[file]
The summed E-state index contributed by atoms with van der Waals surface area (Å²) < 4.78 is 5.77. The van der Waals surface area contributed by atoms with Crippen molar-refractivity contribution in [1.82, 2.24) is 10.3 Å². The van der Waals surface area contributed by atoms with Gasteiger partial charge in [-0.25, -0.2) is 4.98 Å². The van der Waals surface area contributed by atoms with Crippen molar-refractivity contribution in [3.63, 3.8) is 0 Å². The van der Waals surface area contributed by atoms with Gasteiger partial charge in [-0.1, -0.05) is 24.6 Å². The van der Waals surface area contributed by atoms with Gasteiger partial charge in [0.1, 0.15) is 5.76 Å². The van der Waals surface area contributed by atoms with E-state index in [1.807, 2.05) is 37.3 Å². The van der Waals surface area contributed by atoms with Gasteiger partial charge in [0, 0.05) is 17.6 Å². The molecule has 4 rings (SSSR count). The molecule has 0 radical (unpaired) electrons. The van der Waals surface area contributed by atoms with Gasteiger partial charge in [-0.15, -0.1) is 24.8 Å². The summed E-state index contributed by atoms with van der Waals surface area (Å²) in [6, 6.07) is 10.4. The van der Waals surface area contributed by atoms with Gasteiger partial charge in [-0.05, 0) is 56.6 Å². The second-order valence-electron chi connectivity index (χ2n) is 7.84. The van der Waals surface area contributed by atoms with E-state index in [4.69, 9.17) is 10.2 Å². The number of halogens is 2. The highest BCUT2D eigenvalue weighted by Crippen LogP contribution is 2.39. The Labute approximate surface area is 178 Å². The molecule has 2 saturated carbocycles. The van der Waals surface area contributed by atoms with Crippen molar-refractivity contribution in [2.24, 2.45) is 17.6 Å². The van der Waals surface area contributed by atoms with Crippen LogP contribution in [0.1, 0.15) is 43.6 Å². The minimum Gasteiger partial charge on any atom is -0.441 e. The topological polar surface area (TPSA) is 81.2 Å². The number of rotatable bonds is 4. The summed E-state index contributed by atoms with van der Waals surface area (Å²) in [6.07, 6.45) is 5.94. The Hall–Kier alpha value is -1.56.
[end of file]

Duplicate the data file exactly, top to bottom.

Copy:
The summed E-state index contributed by atoms with van der Waals surface area (Å²) < 4.78 is 5.77. The van der Waals surface area contributed by atoms with Crippen molar-refractivity contribution in [1.82, 2.24) is 10.3 Å². The van der Waals surface area contributed by atoms with Gasteiger partial charge in [-0.25, -0.2) is 4.98 Å². The van der Waals surface area contributed by atoms with Crippen molar-refractivity contribution in [3.63, 3.8) is 0 Å². The van der Waals surface area contributed by atoms with Gasteiger partial charge in [-0.1, -0.05) is 24.6 Å². The van der Waals surface area contributed by atoms with Gasteiger partial charge in [0.1, 0.15) is 5.76 Å². The van der Waals surface area contributed by atoms with E-state index in [1.807, 2.05) is 37.3 Å². The van der Waals surface area contributed by atoms with Gasteiger partial charge in [0, 0.05) is 17.6 Å². The molecule has 4 rings (SSSR count). The molecule has 0 radical (unpaired) electrons. The van der Waals surface area contributed by atoms with Gasteiger partial charge in [-0.15, -0.1) is 24.8 Å². The summed E-state index contributed by atoms with van der Waals surface area (Å²) in [6, 6.07) is 10.4. The van der Waals surface area contributed by atoms with Gasteiger partial charge in [-0.05, 0) is 56.6 Å². The second-order valence-electron chi connectivity index (χ2n) is 7.84. The van der Waals surface area contributed by atoms with E-state index in [4.69, 9.17) is 10.2 Å². The number of halogens is 2. The highest BCUT2D eigenvalue weighted by Crippen LogP contribution is 2.39. The Labute approximate surface area is 178 Å². The molecule has 2 saturated carbocycles. The van der Waals surface area contributed by atoms with Crippen molar-refractivity contribution in [2.24, 2.45) is 17.6 Å². The van der Waals surface area contributed by atoms with Crippen LogP contribution in [0.1, 0.15) is 43.6 Å². The minimum Gasteiger partial charge on any atom is -0.441 e. The topological polar surface area (TPSA) is 81.2 Å². The number of rotatable bonds is 4. The summed E-state index contributed by atoms with van der Waals surface area (Å²) in [6.07, 6.45) is 5.94. The Hall–Kier alpha value is -1.56.